GROUPS SEEK TO STOP THE RE-EXPORT OF DOLPHINS

Environment and animal welfare groups filed a petition against the Bureau of Fisheries and Aquatic Resources (BFAR) and the Department of Agriculture (DA) to stop the re-export of 25 Solomon Island dolphins to Singapore which are now being held in Ocean Adventure Park in Subic. Instead, the groups call on the government to return the dolphins back to their home in the Solomon Islands.

Since 2008, a total of 25 wild-caught dolphins have been imported by Resorts World Singapore (RWS) into the Philippines from the Solomon Islands despite scientific reports from the International Union for the Conservation of Nature (IUCN) showing that the harvest of wild dolphins from the Solomon Islands may not be sustainable and could further endanger the local population of dolphins in the island nation. Starting 1 January 2012, the Solomon Island government banned dolphin hunts in their territory. A tacit admission that the hunts were unsustainable. The latest study, participated in by no less than the Solomons government reveal that only one (1) dolphin may be harvested in every 5 years to sustain the population of the species.

Despite being informed about these scientific studies and the IUCN reports, dolphins were imported into the country several times in 2008, 2009 & 2011. Trixie Concepcion of Earth Island Institute (EII) says the importation of dolphins into the Philippines should not have been allowed as this has violated the country’s commitments under the Convention on the International Trade of Endangered Species (CITES) as well as the Philippine Wildlife Resources Conservation and Protection Act or RA 9147 which states that "All activities… shall be authorized by the Secretary upon proper evaluation of best available information or scientific data showing that the activity is, or for a purpose, not detrimental to the survival of the species or subspecies involved and/or their habitat.”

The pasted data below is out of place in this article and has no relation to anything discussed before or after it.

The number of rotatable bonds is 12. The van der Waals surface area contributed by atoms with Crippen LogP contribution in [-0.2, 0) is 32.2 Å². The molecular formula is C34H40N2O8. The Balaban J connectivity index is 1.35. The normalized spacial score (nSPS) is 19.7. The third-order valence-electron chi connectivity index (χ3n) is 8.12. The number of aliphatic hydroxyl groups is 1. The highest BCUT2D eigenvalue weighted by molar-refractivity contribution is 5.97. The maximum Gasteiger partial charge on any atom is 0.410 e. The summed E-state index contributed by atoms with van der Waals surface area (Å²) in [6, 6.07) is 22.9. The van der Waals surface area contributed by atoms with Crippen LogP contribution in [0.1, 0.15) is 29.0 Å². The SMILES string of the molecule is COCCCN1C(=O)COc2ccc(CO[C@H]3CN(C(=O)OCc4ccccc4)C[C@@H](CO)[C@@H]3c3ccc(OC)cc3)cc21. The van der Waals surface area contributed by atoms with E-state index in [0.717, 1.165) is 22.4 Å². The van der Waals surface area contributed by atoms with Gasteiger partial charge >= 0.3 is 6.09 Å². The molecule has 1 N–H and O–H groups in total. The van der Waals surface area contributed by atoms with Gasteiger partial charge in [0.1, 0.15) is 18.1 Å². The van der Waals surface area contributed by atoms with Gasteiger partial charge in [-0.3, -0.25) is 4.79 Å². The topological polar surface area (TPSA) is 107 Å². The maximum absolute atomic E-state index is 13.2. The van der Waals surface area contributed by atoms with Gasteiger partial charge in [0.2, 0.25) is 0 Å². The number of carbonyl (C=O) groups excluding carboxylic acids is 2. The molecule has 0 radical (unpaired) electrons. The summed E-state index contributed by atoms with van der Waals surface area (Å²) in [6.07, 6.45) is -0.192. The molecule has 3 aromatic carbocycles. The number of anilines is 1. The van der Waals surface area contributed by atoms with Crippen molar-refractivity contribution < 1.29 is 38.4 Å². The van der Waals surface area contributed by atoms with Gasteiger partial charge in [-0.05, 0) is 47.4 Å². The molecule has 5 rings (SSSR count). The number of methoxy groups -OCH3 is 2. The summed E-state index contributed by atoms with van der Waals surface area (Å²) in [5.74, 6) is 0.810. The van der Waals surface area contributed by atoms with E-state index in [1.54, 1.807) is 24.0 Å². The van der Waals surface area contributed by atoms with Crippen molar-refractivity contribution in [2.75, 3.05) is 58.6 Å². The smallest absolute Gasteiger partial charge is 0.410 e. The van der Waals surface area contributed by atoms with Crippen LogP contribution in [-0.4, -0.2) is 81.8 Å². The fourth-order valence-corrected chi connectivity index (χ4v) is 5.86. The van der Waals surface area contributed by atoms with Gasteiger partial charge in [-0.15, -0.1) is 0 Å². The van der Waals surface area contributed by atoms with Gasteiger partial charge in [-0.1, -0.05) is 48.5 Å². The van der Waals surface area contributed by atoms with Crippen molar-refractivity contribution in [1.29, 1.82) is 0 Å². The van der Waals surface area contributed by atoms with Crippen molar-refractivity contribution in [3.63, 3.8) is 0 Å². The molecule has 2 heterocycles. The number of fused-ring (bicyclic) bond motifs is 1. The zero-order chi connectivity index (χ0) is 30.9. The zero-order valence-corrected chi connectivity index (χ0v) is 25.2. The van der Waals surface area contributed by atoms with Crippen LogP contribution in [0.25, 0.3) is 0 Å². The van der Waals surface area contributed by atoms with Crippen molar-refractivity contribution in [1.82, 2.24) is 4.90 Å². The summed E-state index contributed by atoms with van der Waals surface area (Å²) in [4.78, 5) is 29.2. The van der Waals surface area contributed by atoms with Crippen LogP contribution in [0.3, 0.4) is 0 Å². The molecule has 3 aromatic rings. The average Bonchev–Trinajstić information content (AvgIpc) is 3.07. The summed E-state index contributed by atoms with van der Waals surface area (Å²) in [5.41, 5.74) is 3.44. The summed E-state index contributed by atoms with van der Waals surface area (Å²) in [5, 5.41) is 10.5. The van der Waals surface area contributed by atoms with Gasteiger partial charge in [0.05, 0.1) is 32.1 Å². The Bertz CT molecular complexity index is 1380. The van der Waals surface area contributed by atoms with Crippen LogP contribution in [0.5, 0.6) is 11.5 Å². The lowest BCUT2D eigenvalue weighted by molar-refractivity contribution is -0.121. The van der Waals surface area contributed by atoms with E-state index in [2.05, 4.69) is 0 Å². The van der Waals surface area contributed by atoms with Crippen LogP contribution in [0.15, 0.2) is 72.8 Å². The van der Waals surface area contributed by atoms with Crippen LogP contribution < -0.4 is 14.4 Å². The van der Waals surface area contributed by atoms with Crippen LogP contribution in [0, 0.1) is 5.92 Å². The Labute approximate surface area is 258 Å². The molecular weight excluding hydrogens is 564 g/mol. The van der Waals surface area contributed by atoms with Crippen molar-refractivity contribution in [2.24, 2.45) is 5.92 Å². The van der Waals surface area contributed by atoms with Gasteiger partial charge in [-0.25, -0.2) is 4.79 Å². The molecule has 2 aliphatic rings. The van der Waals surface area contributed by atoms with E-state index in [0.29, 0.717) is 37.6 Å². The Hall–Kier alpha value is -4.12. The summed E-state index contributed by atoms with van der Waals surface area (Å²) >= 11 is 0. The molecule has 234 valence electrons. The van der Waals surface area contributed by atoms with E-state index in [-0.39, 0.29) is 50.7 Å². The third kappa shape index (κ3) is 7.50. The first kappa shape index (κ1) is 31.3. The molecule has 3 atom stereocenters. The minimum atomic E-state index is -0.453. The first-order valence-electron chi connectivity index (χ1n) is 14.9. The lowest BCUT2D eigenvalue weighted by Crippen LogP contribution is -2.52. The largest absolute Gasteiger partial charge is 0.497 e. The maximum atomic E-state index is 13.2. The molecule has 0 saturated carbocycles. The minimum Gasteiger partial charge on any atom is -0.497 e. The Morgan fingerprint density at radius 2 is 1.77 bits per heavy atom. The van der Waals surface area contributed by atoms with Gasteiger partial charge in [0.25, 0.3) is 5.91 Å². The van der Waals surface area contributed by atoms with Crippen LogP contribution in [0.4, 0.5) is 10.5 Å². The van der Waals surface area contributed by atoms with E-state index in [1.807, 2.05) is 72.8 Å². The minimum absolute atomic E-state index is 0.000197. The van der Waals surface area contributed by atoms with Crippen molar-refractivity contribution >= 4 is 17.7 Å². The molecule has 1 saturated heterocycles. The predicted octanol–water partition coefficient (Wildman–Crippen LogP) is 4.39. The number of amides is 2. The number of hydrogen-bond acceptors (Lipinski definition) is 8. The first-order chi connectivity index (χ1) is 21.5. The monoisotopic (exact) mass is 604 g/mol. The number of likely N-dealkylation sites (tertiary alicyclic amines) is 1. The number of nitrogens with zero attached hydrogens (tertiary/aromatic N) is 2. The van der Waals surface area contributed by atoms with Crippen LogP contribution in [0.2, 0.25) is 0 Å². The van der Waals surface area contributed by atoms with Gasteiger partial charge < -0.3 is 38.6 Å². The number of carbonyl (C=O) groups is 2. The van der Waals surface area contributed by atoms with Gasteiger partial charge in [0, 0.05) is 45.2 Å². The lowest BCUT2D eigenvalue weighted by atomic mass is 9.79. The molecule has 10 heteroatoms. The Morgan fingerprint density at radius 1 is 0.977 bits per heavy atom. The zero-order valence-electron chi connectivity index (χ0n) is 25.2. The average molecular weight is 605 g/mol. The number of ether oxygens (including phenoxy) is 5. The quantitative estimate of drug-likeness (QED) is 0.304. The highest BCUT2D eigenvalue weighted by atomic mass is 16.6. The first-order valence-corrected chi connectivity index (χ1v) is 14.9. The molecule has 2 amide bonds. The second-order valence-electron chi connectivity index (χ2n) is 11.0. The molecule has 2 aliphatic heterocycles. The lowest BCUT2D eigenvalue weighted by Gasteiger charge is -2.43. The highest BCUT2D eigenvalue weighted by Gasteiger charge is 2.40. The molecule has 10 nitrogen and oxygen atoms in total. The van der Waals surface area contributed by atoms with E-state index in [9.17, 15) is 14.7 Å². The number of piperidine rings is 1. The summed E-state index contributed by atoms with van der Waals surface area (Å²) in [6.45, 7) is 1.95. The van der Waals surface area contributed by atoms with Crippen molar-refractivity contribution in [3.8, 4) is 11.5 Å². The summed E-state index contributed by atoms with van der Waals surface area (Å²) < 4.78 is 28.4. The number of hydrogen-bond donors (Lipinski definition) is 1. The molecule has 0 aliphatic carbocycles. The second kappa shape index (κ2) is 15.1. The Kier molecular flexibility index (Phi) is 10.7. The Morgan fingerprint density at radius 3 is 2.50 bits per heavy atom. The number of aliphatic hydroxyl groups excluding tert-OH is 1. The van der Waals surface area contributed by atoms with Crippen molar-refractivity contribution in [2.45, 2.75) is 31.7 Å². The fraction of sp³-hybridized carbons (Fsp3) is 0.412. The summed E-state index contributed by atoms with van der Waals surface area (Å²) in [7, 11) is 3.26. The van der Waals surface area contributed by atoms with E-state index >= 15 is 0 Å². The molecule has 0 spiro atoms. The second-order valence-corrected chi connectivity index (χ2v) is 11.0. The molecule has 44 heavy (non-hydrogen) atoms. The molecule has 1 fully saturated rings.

"Aside from the fact that the import permits for the 25 dolphins from the Solomon Islands were issued without proper evaluation of the best available scientific data, the dolphins, caught in the wild from the Solomon Islands, were forcibly snatched from their families and will live short, miserable lives in captivity as show animals for Resorts World in Singapore (RWS),” said Philippine Animal Welfare (PAWS) director, Anna Cabrera. She added that scientific studies have proven that dolphins, whales, and other cetaceans are not suited for a life of captivity because they are highly social creatures that are accustomed to being in families or pods.

Said dolphins were brought to Ocean Adventure, Subic for training and kept under tight security while the marine park in Singapore is under construction. The group doubts if BFAR and the Bureau of Animal Industry- Animal Welfare Division (BAI-AWD) have ever inspected the condition of the dolphins in the facility.

A Singapore-based group is also campaigning to stop RWS from importing dolphins. Since May last year, Animal Concerns Education and Research Society of Singapore (ACRES), together with Earth Island Institute (EII) tied up and launched an international campaign to urge RWS to free the 25 dolphins. So far, the ‘Save the World’s Saddest Dolphins’ campaign has generated over six hundred thousand signatures in its online petition.

Among the complainants are Earth Island Institute Philippines (EII-Phils), Philippine Animal Welfare Society (PAWS), Compassion and Responsibility to Animals (CARA) Welfare Philippines, Dolphins Love Freedom Network, Save Philippine Seas, Save Freedom Island Movement, Wild Bird Club of the Philippines, and other activist individuals. The groups are now calling on Department of Agriculture Secretary Proceso Alcala and Bureau of Fisheries Director Asis Perez to rectify the situation by denying the re-export permit application and releasing the dolphins back to their natural habitat. ####